6 Ways to Beat Your Competitors Online
There is one thing in business you can always count on being a thorn in your side: your competition. It’s one of the only forces you cannot control, and they can be an unpredictable threat to your business. They are always out there willing to sell their product for less than your are, or to give away more to get the business. So what can you do?
1) Take the high road. This can be understandably difficult at times, especially if your competition is in a campaign to smear your name. But in the long run, taking the high road is always the smart choice. You offer a service and you work hard to treat your customers well and ensure they are happy. Use that in your marketing to show consumers you are the right choice. If your competition is undercutting your price, advertise how you have “2xxx happy customers since 1999” and show testimonials of why people chose your business.
2) Do your research. Just because your competition is taking out a full page ad or putting up a billboard doesn’t mean it’s successful for them. Don’t panic and say “we have to do that too!” Instead, do your homework. Call the magazine and get metrics on their readership and response rate. Call the billboard company and ask for a history of success with businesses like yours. Don’t just start throwing money at the wall because your competition is; that is just dumb business rationale. Stick to what is proven and works and invest your time and increased efforts there.
3) Solve customer problems. Don’t just talk about your business and how great you are. Show how you can solve problems. If you offer a service, show photos of before your service and after so people can see your results. Talk to the successes you have had with your work for clients and how you solved their issue. Real stories from real people work wonders for your business.
4) Get to know your customers. Don’t just offer your service and make the sale. Spend the time to get to know your customer and make them feel special. Do your due diligence to let them know you not only value them but are also interested in them. Some of my best customer experiences are people who remember me and call me by name, even if I don’t know them personally. These happy people are going to tell people about you and their experience at your business.
5) Differentiate yourself. One of the biggest reasons why a company lags behind its competition is that they aren’t doing a good job of showing why they are different from their competitors. To accomplish this you need to figure out two things. Why you are unique and why that matters to your customer.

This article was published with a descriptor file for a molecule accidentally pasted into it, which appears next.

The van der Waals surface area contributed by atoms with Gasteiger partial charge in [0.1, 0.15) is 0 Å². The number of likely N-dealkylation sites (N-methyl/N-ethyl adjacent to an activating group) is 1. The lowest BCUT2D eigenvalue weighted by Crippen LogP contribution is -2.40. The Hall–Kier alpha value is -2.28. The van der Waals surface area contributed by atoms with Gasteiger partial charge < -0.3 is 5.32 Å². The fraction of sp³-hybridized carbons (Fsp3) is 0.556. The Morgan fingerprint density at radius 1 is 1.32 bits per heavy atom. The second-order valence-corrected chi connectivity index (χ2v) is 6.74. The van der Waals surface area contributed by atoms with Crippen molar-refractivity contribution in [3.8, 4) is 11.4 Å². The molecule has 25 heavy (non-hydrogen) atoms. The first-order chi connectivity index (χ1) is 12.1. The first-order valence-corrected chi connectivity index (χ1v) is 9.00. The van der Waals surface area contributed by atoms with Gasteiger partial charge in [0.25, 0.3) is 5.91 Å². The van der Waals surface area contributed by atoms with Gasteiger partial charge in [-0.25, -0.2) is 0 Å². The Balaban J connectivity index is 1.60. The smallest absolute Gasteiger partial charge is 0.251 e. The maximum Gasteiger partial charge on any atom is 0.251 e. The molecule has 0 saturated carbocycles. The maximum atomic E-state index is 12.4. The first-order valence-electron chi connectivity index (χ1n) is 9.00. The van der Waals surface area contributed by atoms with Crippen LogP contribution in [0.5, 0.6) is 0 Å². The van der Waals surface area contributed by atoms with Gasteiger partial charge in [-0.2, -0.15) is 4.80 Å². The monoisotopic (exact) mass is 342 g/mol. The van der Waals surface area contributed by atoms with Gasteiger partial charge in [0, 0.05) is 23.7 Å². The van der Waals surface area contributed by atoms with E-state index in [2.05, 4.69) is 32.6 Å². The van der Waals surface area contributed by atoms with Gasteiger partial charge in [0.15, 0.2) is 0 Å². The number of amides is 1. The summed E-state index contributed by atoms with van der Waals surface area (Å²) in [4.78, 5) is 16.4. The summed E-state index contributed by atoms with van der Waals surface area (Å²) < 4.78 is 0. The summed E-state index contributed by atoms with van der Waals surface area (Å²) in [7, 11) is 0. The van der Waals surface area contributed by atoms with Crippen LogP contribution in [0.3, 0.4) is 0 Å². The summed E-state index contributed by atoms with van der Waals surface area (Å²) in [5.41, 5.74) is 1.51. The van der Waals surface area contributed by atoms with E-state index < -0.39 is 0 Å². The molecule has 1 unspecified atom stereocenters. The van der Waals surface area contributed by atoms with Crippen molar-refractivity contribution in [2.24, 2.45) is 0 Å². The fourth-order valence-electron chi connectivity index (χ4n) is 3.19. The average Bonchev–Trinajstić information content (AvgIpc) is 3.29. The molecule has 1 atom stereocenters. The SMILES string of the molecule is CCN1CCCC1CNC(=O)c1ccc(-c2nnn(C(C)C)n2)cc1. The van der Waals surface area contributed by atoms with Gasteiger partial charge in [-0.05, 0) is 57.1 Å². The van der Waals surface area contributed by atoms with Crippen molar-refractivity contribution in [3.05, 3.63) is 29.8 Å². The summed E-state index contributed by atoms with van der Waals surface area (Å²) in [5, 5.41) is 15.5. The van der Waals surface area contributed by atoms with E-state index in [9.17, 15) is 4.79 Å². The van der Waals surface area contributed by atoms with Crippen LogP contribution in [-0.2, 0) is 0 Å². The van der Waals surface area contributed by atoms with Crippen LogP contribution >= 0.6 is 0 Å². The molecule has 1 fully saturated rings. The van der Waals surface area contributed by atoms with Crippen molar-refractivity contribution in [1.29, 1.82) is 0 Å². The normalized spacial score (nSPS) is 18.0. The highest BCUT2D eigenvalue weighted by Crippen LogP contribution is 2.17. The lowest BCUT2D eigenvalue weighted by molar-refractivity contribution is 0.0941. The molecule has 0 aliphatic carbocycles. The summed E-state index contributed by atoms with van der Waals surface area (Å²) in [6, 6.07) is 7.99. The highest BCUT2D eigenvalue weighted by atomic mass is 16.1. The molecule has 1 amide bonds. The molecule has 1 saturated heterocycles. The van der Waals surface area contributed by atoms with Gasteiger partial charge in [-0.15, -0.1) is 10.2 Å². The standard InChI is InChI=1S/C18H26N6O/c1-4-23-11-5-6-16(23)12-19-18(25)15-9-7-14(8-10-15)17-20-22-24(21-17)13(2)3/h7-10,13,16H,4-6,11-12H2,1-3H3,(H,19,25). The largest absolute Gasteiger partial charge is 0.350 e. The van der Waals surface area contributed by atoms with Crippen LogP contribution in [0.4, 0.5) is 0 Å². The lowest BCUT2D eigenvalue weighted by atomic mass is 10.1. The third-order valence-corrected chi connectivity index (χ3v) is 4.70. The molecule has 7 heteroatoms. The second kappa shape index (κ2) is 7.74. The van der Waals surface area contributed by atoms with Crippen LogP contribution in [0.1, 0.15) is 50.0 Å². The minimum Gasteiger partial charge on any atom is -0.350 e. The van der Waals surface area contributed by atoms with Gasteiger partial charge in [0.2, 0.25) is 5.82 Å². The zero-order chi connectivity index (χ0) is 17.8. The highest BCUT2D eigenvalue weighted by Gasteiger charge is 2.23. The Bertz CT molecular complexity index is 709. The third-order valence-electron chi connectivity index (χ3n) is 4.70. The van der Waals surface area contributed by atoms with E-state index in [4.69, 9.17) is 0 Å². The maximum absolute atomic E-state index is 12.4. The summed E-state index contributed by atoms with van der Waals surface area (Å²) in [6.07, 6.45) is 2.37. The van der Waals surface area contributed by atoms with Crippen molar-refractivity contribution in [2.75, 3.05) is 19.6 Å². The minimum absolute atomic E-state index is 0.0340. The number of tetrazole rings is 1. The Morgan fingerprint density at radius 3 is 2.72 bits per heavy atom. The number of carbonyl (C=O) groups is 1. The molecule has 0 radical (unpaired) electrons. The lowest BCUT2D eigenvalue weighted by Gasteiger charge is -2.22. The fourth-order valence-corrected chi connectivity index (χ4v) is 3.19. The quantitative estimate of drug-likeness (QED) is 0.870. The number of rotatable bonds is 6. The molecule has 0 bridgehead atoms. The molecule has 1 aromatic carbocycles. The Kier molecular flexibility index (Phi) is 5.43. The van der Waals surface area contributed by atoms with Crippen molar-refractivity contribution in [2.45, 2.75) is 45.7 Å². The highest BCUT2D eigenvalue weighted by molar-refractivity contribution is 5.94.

6) Listen to your customers. Do you ask for feedback? Are you reaching out and listening to what they have to say about your product or service? There are some really easy ways to do this (including flat out asking in person) such as surveys, focus groups, social media, contact forms, etc., so make sure you follow up to gather feedback and make adjustments to your service as a result of what you learn.
Keep in mind that healthy competition is actually a good thing. It forces you to work harder and continually evolve your business and find new ways to make your customers excited about you.
Final thoughts – While this is easier said than done, you’ve got to move on from what your competition is doing. If you are obsessed with every move they make and it’s keeping you up every night, it’s going to show in your daily activities and your customer is going to see it and start to have doubts about you. The last thing you want to do is give them hesitation to start looking at your competition. Be confident and proud of your business and show the customer why they are in the right place.
We believe that with smart online marketing efforts, small and medium-sized businesses can remain competitive and even grow their business significantly. What's our secret? It's pretty simple: choose the most effective marketing tactics and execute them flawlessly. But while our approach may seem simple on the surface, it requires daily dedication to both the big picture and the smallest of ...
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